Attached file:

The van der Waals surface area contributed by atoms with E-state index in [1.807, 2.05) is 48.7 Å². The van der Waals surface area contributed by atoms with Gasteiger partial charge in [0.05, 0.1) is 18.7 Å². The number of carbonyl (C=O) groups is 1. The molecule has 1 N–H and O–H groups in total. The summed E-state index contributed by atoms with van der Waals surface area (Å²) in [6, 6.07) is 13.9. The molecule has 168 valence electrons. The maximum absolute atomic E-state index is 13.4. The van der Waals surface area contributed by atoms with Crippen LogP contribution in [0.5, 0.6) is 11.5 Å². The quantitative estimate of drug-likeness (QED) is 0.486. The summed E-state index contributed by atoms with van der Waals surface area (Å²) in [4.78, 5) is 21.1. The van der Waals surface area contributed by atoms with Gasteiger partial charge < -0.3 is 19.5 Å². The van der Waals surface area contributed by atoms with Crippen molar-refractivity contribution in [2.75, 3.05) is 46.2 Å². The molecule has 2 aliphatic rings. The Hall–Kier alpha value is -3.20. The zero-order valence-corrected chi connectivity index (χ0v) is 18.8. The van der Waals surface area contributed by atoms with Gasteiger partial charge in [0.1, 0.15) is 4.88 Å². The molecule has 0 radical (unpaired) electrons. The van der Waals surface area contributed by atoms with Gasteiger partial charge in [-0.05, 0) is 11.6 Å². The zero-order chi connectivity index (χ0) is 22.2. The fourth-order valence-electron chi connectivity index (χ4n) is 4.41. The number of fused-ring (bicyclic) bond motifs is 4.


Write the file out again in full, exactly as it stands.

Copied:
The van der Waals surface area contributed by atoms with E-state index in [1.807, 2.05) is 48.7 Å². The van der Waals surface area contributed by atoms with Gasteiger partial charge in [0.05, 0.1) is 18.7 Å². The number of carbonyl (C=O) groups is 1. The molecule has 1 N–H and O–H groups in total. The summed E-state index contributed by atoms with van der Waals surface area (Å²) in [6, 6.07) is 13.9. The molecule has 168 valence electrons. The maximum absolute atomic E-state index is 13.4. The van der Waals surface area contributed by atoms with Crippen LogP contribution in [0.5, 0.6) is 11.5 Å². The quantitative estimate of drug-likeness (QED) is 0.486. The summed E-state index contributed by atoms with van der Waals surface area (Å²) in [4.78, 5) is 21.1. The van der Waals surface area contributed by atoms with Gasteiger partial charge < -0.3 is 19.5 Å². The van der Waals surface area contributed by atoms with Crippen molar-refractivity contribution in [2.75, 3.05) is 46.2 Å². The molecule has 2 aliphatic rings. The Hall–Kier alpha value is -3.20. The zero-order valence-corrected chi connectivity index (χ0v) is 18.8. The van der Waals surface area contributed by atoms with Gasteiger partial charge in [0.1, 0.15) is 4.88 Å². The molecule has 0 radical (unpaired) electrons. The van der Waals surface area contributed by atoms with Gasteiger partial charge in [-0.05, 0) is 11.6 Å². The zero-order chi connectivity index (χ0) is 22.2. The fourth-order valence-electron chi connectivity index (χ4n) is 4.41. The number of fused-ring (bicyclic) bond motifs is 4.